Nate Silver talks to a packed MIT crowd

Famous statistics guru shares his journey, plans, and philosophies

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Journalist, writer, and MIT CMS associate professor Seth Mnookin moderated the Nate Silver talk, hosted by the MIT Communications Forum. Mnookin spent the first half of the two hour talk interviewing Silver and the remainder fielding questions from the audience, both in-person and via Twitter. In the first hour, Mnookin and Silver talked about the beginnings of Silver’s career — Silver worked at KPMG, a consulting firm, right after college for several years from 2000–2003. While working as a consultant there, he began playing around with online poker and worked on a major league baseball prediction site, PECOTA (Player Empirical Comparison and Optimization Test Algorithm), for which Silver began gaining fame. In his talk, Silver said that the reason PECOTA was better than its competitors was that it could “capture the range of forecasts,” and he tried to show the intermediate steps to get the probabilities he presented. In 2003, Silver sold PECOTA to Baseball Prospectus and began writing for it. He resigned from his consulting job at KPMG in 2004 and worked full-time for Baseball Prospectus.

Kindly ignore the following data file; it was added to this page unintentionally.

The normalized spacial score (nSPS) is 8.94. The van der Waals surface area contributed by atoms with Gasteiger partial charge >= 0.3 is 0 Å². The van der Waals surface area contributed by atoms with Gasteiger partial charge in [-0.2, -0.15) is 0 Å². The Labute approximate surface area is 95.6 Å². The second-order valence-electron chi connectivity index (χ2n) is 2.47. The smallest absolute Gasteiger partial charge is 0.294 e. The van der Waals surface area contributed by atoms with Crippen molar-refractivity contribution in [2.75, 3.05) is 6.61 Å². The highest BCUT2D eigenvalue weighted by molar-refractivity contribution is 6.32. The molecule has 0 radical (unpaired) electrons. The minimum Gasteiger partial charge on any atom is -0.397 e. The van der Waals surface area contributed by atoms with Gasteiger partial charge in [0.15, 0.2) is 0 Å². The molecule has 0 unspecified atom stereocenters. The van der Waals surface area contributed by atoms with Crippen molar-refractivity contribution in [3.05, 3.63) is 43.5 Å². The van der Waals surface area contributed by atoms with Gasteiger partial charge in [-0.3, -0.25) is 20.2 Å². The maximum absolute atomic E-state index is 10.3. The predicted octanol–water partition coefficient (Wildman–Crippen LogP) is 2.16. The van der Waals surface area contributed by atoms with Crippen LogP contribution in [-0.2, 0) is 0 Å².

Nicholas chornay—The Tech
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The event was held in the Bartos Theater in the basement of E15 (the Weisner Building/old Media Lab). The auditorium’s near-200 person capacity was exceeded before the event began; some audience members were left standing, and others had to view a live feed of the event on a screen set up outside the theater.
nicholas chornay—The Tech
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Audience members had a chance to ask Silver questions during the second half of the event. Question topics ranged from digital journalism to the future of Silver’s career. When asked about would happen when other media outlets had their own “Nate Silvers,” Silver said competing against other models would not differentiate him much in the long term — instead he “like[s] the competition against the mainstream pundits who are terrible at what they do.”
nicholas chornay—The Tech
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Nate Silver signed copies of his New York Times bestselling book The Signal and the Noise for audience members following his talk. Many audience members brought their own copies, but the book was also offered for sale outside the auditorium, providing a small consolation for attendees who were unable to get seats inside.
Nicholas Chornay—The Tech
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Statistician and political blogger Nate Silver appeared last night before a packed auditorium to talk about the role of statistics in elections and politics, as well as his own career. Silver’s fame skyrocketed late last year when his application of statistical techniques to polling data correctly predicted the outcome of the presidential vote in all 50 states (and the District of Columbia).
Nicholas Chornay—The Tech